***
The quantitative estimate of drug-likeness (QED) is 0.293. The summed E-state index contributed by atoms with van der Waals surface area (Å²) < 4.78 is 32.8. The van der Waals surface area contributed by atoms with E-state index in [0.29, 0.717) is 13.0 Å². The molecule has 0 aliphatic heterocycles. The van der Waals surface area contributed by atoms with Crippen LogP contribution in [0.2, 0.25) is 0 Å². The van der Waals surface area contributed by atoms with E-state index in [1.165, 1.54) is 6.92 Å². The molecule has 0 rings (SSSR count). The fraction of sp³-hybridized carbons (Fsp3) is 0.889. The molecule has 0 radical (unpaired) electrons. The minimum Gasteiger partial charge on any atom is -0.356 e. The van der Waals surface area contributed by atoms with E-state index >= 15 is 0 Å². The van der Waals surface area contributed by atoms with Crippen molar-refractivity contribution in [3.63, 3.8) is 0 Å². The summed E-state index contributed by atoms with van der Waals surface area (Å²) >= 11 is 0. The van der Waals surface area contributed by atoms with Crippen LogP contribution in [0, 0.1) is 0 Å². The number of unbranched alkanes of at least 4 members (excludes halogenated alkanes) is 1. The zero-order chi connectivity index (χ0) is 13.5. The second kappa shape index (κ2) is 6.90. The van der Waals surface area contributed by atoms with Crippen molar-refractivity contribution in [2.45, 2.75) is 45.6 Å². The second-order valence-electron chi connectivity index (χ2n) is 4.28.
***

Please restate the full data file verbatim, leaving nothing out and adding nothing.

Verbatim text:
The quantitative estimate of drug-likeness (QED) is 0.293. The summed E-state index contributed by atoms with van der Waals surface area (Å²) < 4.78 is 32.8. The van der Waals surface area contributed by atoms with E-state index in [0.29, 0.717) is 13.0 Å². The molecule has 0 aliphatic heterocycles. The van der Waals surface area contributed by atoms with Crippen LogP contribution in [0.2, 0.25) is 0 Å². The van der Waals surface area contributed by atoms with E-state index in [1.165, 1.54) is 6.92 Å². The molecule has 0 rings (SSSR count). The fraction of sp³-hybridized carbons (Fsp3) is 0.889. The molecule has 0 radical (unpaired) electrons. The minimum Gasteiger partial charge on any atom is -0.356 e. The van der Waals surface area contributed by atoms with E-state index >= 15 is 0 Å². The van der Waals surface area contributed by atoms with Crippen molar-refractivity contribution in [3.63, 3.8) is 0 Å². The summed E-state index contributed by atoms with van der Waals surface area (Å²) >= 11 is 0. The van der Waals surface area contributed by atoms with Crippen LogP contribution in [0, 0.1) is 0 Å². The number of unbranched alkanes of at least 4 members (excludes halogenated alkanes) is 1. The zero-order chi connectivity index (χ0) is 13.5. The second kappa shape index (κ2) is 6.90. The van der Waals surface area contributed by atoms with Crippen molar-refractivity contribution in [2.45, 2.75) is 45.6 Å². The second-order valence-electron chi connectivity index (χ2n) is 4.28.